Healthcare is personal. It is private, and the law helps to ensure that it stays that way. Just imagine the horror that could result if everyone's medical records could easily be accessed. Who wants random people or their employer knowing they take certain medications or have a certain condition? Given the stigma for various types of illness - particularly things like mental health - keeping a patient's medical records private makes moral sense. And, as we noted above, it is also the law.
Laws around the protection of what is called personally-identifying information, have had to evolve along with technology. As more and more of our medical information is digitized, which allows it to be shared in real-time, with a wide range of medical providers or other interested parties, it is more important than ever before to ensure that all sensitive information remains protected at every level of healthcare administration.
It isn't just the sharing of medical records between different healthcare systems or medical professionals. Digital transmission brings about a whole host of new concerns about vulnerability to hacking or other breaches of security. Additionally, records may need to be shared with third parties, such as educational institutions and government departments for compliance and research purposes. Sometimes, a legal matter may also require a hospital, doctor, or health system to turn over patient records.
What Rights Do Patients Have Under HIPAA?
Before we dive into the patient protections enshrined in law by the federal government, we need to discuss the varied forms that medical records may take. When most of us think of medical records, we imagine a manilla folder full of papers. This is part of it, but most certainly not all of it.
Most medical records are kept in physical and digital form. Test and other lab results are often transmitted digitally and become part of the overall health record. Many doctors take verbal notes using a recording device, which they use to enhance their reports and understanding of each patient. And many medical institutions have cameras in use either in their public areas or even in their examination rooms.
All of these things comprise a person's overall health record. This means there is a lot more to the protection, and that needs to be protected than merely making sure files are securely held.
People have a legal right to privacy when it comes to their medical data. All medical providers and administrators are required, by law, to ensure that patient data remains protected and secure. It also stipulates that if information must be shared with an outside source, such as for reasons described above, it must be properly redacted to ensure all personally identifiable information has been removed from all materials.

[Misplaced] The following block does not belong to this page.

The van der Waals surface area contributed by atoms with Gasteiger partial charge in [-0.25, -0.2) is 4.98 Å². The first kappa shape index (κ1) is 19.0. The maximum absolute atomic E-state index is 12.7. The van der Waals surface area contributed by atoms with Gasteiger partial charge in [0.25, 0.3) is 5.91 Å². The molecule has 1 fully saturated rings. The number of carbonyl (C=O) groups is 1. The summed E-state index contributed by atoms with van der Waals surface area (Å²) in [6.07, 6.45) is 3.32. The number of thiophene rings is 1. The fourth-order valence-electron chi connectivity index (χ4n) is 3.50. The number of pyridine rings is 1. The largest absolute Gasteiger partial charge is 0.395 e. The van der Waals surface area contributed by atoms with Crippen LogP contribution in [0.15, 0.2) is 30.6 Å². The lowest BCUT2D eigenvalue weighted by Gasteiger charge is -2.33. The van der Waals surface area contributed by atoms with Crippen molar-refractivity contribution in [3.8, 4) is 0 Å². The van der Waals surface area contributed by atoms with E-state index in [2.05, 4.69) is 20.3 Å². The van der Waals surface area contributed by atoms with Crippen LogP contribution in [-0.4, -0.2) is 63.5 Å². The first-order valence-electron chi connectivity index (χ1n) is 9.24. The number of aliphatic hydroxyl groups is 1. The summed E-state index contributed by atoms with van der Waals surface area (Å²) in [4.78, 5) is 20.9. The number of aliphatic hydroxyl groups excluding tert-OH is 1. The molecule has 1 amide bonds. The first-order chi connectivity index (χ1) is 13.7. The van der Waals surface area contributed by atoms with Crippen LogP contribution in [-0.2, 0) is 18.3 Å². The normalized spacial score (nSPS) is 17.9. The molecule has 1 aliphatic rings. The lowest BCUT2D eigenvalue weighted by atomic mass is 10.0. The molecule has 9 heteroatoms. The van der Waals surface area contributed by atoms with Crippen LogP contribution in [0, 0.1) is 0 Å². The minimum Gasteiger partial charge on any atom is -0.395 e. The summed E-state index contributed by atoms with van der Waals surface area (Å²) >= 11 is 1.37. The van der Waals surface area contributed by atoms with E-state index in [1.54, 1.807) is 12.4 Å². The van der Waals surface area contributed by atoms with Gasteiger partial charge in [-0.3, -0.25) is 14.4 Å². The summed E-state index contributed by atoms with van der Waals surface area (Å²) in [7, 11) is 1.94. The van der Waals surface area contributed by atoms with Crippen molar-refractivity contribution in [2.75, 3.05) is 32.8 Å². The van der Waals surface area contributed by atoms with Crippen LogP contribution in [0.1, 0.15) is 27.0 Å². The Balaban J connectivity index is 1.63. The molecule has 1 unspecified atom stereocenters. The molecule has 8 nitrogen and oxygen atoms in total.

The Health Insurance Portability and Accountability Act, or HIPAA, is the law that, among other things, sets the standards and rules for the appropriate use and requirements for the protection of patient information. Originally enacted by Congress in 1996 under President Bill Clinton, this law has undergone several revisions to deal with changes in technology and the need for newer protections.
HIPAA allows patients to gain access to their entire medical records for their personal use. It also defines how a patient's medical information may be shared with third-party entities.
One thing a lot of people don't know is that their medical information can legally be shared with other entities so long as personally identifiable information is removed from all documents and other materials before it is transmitted to said third party.
This presents a whole host of potential issues that lawmakers will have to deal with in the future. The more our information is available digitally, online, the greater the need to ensure data security and privacy. It must also be said that the more people who have access to this information, the greater the chance of a bad actor making use of said information. At present, the law requires that medical institutions, insurance providers, and any other entity that holds medical information, must inform users in the event of a data breach.
People might be uncomfortable with the idea that their medical information is shared so widely, but it should be noted how important this sharing truly is. This data helps to inform current and future research that can help dramatically improve health outcomes for untold numbers of people.
What Information is Protected Under HIPAA?
Under HIPAA, so-called personal health information (PHI) is protected by law. Personal information refers to any information or data that could identify an individual. This means that all medical record information shared with third parties must be fully redacted of a range of information that may be used to identify a particular individual.